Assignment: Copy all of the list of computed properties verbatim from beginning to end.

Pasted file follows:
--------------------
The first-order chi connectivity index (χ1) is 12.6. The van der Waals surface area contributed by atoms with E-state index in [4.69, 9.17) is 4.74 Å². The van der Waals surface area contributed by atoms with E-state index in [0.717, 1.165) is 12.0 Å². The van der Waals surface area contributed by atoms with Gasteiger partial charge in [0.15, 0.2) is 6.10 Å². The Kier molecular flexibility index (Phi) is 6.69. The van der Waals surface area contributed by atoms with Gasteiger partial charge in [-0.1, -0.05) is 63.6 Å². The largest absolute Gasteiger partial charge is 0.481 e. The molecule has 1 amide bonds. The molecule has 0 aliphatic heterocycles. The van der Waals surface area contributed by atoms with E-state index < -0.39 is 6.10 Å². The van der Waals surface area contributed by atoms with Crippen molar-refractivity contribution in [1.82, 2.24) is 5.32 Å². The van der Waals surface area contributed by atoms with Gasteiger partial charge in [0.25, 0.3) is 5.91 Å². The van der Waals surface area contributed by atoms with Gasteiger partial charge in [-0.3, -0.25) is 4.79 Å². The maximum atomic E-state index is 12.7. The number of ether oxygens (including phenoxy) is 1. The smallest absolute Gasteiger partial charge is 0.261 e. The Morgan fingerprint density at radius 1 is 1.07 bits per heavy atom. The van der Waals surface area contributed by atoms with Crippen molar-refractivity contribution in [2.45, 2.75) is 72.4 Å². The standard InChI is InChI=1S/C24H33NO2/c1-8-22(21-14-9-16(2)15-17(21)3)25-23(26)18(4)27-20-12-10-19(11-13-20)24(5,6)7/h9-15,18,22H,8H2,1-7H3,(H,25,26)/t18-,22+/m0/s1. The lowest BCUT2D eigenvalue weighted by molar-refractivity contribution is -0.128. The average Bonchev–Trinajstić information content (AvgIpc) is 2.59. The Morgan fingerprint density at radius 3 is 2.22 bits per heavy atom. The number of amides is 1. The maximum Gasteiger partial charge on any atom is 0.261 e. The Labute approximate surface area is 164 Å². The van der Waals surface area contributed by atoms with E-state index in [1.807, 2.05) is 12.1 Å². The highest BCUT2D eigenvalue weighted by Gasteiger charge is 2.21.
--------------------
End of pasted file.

The first-order chi connectivity index (χ1) is 12.6. The van der Waals surface area contributed by atoms with E-state index in [4.69, 9.17) is 4.74 Å². The van der Waals surface area contributed by atoms with E-state index in [0.717, 1.165) is 12.0 Å². The van der Waals surface area contributed by atoms with Gasteiger partial charge in [0.15, 0.2) is 6.10 Å². The Kier molecular flexibility index (Phi) is 6.69. The van der Waals surface area contributed by atoms with Gasteiger partial charge in [-0.1, -0.05) is 63.6 Å². The largest absolute Gasteiger partial charge is 0.481 e. The molecule has 1 amide bonds. The molecule has 0 aliphatic heterocycles. The van der Waals surface area contributed by atoms with E-state index < -0.39 is 6.10 Å². The van der Waals surface area contributed by atoms with Crippen molar-refractivity contribution in [1.82, 2.24) is 5.32 Å². The van der Waals surface area contributed by atoms with Gasteiger partial charge in [0.25, 0.3) is 5.91 Å². The van der Waals surface area contributed by atoms with Gasteiger partial charge in [-0.3, -0.25) is 4.79 Å². The maximum atomic E-state index is 12.7. The number of ether oxygens (including phenoxy) is 1. The smallest absolute Gasteiger partial charge is 0.261 e. The Morgan fingerprint density at radius 1 is 1.07 bits per heavy atom. The van der Waals surface area contributed by atoms with Crippen molar-refractivity contribution in [2.45, 2.75) is 72.4 Å². The standard InChI is InChI=1S/C24H33NO2/c1-8-22(21-14-9-16(2)15-17(21)3)25-23(26)18(4)27-20-12-10-19(11-13-20)24(5,6)7/h9-15,18,22H,8H2,1-7H3,(H,25,26)/t18-,22+/m0/s1. The lowest BCUT2D eigenvalue weighted by molar-refractivity contribution is -0.128. The average Bonchev–Trinajstić information content (AvgIpc) is 2.59. The Morgan fingerprint density at radius 3 is 2.22 bits per heavy atom. The number of amides is 1. The maximum Gasteiger partial charge on any atom is 0.261 e. The Labute approximate surface area is 164 Å². The van der Waals surface area contributed by atoms with E-state index in [1.807, 2.05) is 12.1 Å². The highest BCUT2D eigenvalue weighted by Gasteiger charge is 2.21.